The FFW team works with more than just Drupal and WordPress. We've built some award-winning Sitecore solutions as well, and in this Sitecore blog series, we'll be sharing our insights on refining Sitecore's search functionality to enhance the user experience.
On a Sitecore platform, search performance depends very much on the size of the indexed data within the search index. A smaller index means faster searching, faster indexing of the data, and easier maintenance. Here are some tips on how to decrease the Sitecore search and indexing time in your search implementations.
Before you try these tips out, remember: Always using the same developing technique is not a good approach to software development because the same technique is not the best one for all cases. Every implementation very much depends on the requirements, and one solution simply cannot fit perfect everywhere.
For example, if you have a presentational website that barely utilizes the Sitecore search, it’s probably good enough to stick with the default Sitecore search indexes (sitecore_master(web)_index) because the optimal search performance is not of such importance.
Conversely, if you are working on a website that has functionality that highly depends on the search, then you should definitely consider improving the search and indexing speed as much as possible. Creating custom indexes is highly valuable exactly in these scenarios when many features within your solutions rely on the Sitecore search and you are processing huge amount of data.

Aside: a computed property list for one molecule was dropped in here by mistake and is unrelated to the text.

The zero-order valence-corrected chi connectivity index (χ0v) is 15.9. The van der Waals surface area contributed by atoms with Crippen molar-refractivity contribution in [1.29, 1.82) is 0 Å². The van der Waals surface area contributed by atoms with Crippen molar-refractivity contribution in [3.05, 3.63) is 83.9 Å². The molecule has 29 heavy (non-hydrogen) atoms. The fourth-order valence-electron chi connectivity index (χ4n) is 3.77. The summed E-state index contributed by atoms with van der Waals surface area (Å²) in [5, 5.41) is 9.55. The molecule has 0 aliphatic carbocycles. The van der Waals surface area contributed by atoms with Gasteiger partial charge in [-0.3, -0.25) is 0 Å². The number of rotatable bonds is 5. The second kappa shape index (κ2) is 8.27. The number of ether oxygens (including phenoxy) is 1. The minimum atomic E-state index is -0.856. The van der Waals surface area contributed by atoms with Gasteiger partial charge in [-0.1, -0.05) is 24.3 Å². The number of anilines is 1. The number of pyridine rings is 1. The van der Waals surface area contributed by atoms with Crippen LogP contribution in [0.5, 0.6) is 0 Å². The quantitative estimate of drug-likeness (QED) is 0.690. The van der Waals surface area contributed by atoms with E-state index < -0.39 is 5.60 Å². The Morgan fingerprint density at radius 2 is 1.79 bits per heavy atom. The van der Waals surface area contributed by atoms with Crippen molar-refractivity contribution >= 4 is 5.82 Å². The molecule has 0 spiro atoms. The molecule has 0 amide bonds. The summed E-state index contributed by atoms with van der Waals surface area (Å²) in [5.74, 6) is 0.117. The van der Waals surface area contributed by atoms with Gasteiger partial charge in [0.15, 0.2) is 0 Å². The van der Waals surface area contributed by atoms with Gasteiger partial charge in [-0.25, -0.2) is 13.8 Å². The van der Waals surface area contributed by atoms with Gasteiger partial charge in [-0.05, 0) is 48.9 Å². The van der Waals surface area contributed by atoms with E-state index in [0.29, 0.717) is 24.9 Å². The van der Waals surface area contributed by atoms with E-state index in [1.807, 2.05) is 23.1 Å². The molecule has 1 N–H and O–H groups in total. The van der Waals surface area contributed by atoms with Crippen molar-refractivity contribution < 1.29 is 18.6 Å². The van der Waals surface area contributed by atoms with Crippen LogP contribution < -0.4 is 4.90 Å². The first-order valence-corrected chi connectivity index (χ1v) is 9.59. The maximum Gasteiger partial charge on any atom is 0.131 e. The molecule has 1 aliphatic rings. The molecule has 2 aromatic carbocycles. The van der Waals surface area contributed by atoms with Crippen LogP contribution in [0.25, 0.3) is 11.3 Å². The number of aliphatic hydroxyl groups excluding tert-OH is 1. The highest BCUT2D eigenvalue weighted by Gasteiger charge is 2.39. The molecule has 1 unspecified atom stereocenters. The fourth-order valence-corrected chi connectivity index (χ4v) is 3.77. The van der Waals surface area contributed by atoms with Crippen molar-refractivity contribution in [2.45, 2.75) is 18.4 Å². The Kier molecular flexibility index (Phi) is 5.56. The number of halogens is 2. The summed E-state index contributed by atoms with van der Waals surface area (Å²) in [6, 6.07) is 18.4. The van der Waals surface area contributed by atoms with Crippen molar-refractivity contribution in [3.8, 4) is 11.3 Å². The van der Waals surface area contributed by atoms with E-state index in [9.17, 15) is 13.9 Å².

How to create a custom index
It’s always easier to just use sitecore_master_index/sitecore_web_index, but these default Sitecore indexes are bloated with data, which will slow down your indexing and search times. Additionally, it's not a good practice to start excluding templates and fields from the default Sitecore indexes because some bugs could be introduced. Instead, create a custom index which will contain only the data you need.
A good approach is to utilize the domain index pattern and organize the indexes based on the business domains and configure a new index for each domain, where the data is stored in the most optimal way. You can see examples for that even in the default Sitecore indexes (marketing_assets_index, fxm, xdb, etc.), which are actually organized according to the domain index pattern.
Index only the required templates and fields
Another useful tip is this: index only what you intend to search. You can exclude templates and fields from being indexed – this can be done not just for your custom templates and fields, but also for the ones coming from Sitecore’s templates (workflow, help text, validation rules, security, etc.). Here are the high-level guidelines on how to build your custom index configuration:
- Reference the <defaultSolrIndexConfiguration> from your custom index configuration
- Clear <documentOptions> and <virtualFields>
- Set <indexAllFields> to false
- Include only the templates and fields you need using <include> and <exclude> elements
Index only required content locations
You can configure your index crawlers to include only the portion that it needs to crawl and index.
It is done by adding crawlers within the <locations> element in your index configuration. For example:
<crawler name="content" type="Sitecore.ContentSearch.SitecoreItemCrawler,Sitecore.ContentSearch">
<crawler name="media" type="Sitecore.ContentSearch.SitecoreItemCrawler,Sitecore.ContentSearch">
Want to learn more about improving your indexing in Sitecore? Here's a few resources and further reading that I'd recommend:
- Improving domain index pattern: a great blog post by Søren Engel.
- Optimizing Sitecore Indexing Performance: a great blog post by Jinto Varghese.
If you enjoyed this blog post, please don’t forget to check the Sitecore Search Series: Your Complete Guide to Performance Improvement blog series for more good tips!
In case, you have more Sitecore Search Performance tips, feel free to put them as comments below!